Every life must eventually come to an end. So, as with Abraham and Isaac, Jacob, too, came to the end of his days. In many ways his life had been just as he’d expressed to pharaoh—“few and difficult.” Some of those difficulties had been the result of his own hands and some had not. Joseph and his brothers did just as Jacob had requested, carrying his body to the cave near Mamre to be buried.
Afterward, the brothers were once again fearful of Joseph. Oh, the things we do that can come back to haunt us—foolish and rash decisions that devastate and hurt others. These had been done at an early age of adulthood, but we can be just as guilty at anytime in our lives.
It’s true that Joseph could have been waiting for revenge. People do. They can wait and calculate, nursing the wrongs with retribution for the future, but not Joseph.
Joseph accepted the events of life as from the hand of God. What a wonderful thing it is when we are able to look back on hardship and see the plan of God. Joseph accepted his life as from the plan of God.
These brothers had nothing to fear because Joseph recognized that what people had meant for harm, God intended for abundant blessing. So, the brothers and Joseph and their descendants lived in Egypt in the land of Goshen for hundreds of years until they became a large nation, no longer classified as one family.
Revealing Creation, the Fall, God’s chosen people, and the positioning for the salvation of the world, Genesis is a foundational narrative in Who God is, His omnipotent power, and his interaction with individuals and the world—both God followers and those who aren’t.
—the parishioner who doesn’t do anything

Thursday, February 4, 2016

The Prophesies

Dear Christa—
From Genesis to Now: The Prophesies
Genesis 49
There comes a time when Jacob calls all his sons to him—all older men themselves at this point. And, as they gather around him, Jacob predicts the future of each.  We learn through Reuben that sin has a way of catching up with us. Although Reuben’s foolish action of sleeping with his fathers concubine was many years back, it was his downfall: Reuben would not excel.
The violence of Simeon and Levi at the Shechem would also come back to haunt them. Jacob curses their cruelty and anger. They would not have their own land in Canaan. It’s a warning to not let anger get the best of us, no matter how bad we’ve been wronged.
Through Judah, we see the result of repentance. Judah’s life was far from stainless, yet it’s Judah who receives a great blessing. Ultimately, its Judah’s descendants who are honored above the rest. David would come from the house of Judah, and Jesus would be born of his line.
The other sons that we know little to nothing about were given prophecies, some positive and some negative.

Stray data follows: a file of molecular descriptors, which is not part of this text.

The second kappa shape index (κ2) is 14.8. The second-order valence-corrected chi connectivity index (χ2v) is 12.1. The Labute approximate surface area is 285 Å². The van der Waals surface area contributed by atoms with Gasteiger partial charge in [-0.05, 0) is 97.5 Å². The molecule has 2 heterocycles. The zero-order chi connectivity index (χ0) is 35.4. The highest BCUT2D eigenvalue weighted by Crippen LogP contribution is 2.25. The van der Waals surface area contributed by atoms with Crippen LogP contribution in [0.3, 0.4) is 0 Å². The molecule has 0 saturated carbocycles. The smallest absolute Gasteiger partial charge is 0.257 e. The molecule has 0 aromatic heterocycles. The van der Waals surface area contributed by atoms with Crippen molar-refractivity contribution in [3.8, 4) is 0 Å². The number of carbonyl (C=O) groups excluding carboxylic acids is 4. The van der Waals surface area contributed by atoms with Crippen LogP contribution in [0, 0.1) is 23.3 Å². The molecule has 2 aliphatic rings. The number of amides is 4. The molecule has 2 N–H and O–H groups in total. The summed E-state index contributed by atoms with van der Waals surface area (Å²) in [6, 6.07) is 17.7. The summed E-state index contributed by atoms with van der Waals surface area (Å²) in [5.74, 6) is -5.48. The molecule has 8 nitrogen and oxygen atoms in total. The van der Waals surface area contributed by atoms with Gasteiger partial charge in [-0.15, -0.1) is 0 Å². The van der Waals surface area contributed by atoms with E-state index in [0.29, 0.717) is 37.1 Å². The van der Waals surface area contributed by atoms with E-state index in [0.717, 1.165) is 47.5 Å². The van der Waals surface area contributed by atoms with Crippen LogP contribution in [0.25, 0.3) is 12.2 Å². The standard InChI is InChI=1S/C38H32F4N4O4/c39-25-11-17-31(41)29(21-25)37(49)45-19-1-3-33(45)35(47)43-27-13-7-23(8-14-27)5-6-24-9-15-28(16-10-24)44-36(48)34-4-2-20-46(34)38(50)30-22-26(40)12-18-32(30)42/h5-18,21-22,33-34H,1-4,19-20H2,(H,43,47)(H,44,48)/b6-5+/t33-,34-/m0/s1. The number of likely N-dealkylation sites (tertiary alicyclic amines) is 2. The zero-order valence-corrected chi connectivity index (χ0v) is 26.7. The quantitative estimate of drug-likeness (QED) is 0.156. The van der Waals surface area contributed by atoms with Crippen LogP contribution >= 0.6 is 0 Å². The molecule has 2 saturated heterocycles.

Then, Jacob ends with his favored sons from Rachel, his first love and the one who always seemed to have his heart, even to the end of his days.
Joseph’s blessing was long. He is fruitful in the midst of persecution from his brothers, and God is credited with Joseph’s perseverance—the Mighty One, the Shepherd, the Rock, the Almighty—great attributes of God who’d sustained Joseph through all his years of trouble, and Jacob proclaims Joseph a “prince among his brothers.”
And, indeed he was, and at this point there wasn’t a soul who could deny it. Joseph had experienced great suffering and great blessings, as do all people (just perhaps on a less extreme scale), yet Jacob in his last words make it clear that God is the sustainer in our trials and the provider of every blessing. What an example is Joseph in how God deals with his people.
the parishioner who doesnt do anything

Monday, February 1, 2016


 Dear Christa,

From Genesis to Now: Blessing
Genesis 49

The last three chapters of Genesis closes out the life of the last patriarch, Jacob—Israel, the namesake of the nation God chose to especially reveal Himself through.
When Jacob appears before Pharaoh, he summarizes his life in comparison to Abraham and Isaac: “My years have been few and difficult, and they do not equal the years of the pilgrimage of my fathers.”
Jacob looks back on his life with sorrow, yet his parents Isaac and Rebecca, too, had many years when Jacob’s lived far from them.
So, the last 17 years of Jacob’s life was to be spent in Egypt. I wonder how often he looked into the morning and evening Egyptian sky and longed for the hill country around Hebron. In the darkness of his failing vision, did he ponder the vision of God’s promise that He was there too in the fertile Egyptian soil and that He’d one day accompany a great nation back to his homeland?
Jacob makes Joseph promise he’ll take his body back to be buried in the family cave. He would rest next to Leah, the wife who’d deceived him. I’ve always wondered if they they found a measure of happiness together in the long years following Rachel’s death.
Jacob claims Joseph’s sons as his own, giving Joseph a double portion of blessing in the nation of Israel—and placing the younger above the older, not a surprising gesture on the part of Jacob. It also reveals that God chooses whom He will. It matters not the birth order, or any other cultural traditions we have.
Then, he reassures Joseph, the brother who holds the welfare of his entire family in his hands: “I am about to die, but God will be with you.” Could a father bequeath any greater promise and blessing on a child?
So, as God had always directed Joseph’s life, his father assures him that long after he is gone, God will not leave him but continue to direct his steps. A reassuring word from a person we respect means so much and encourages us in the path before us.
—the parishioner who doesn’t do anything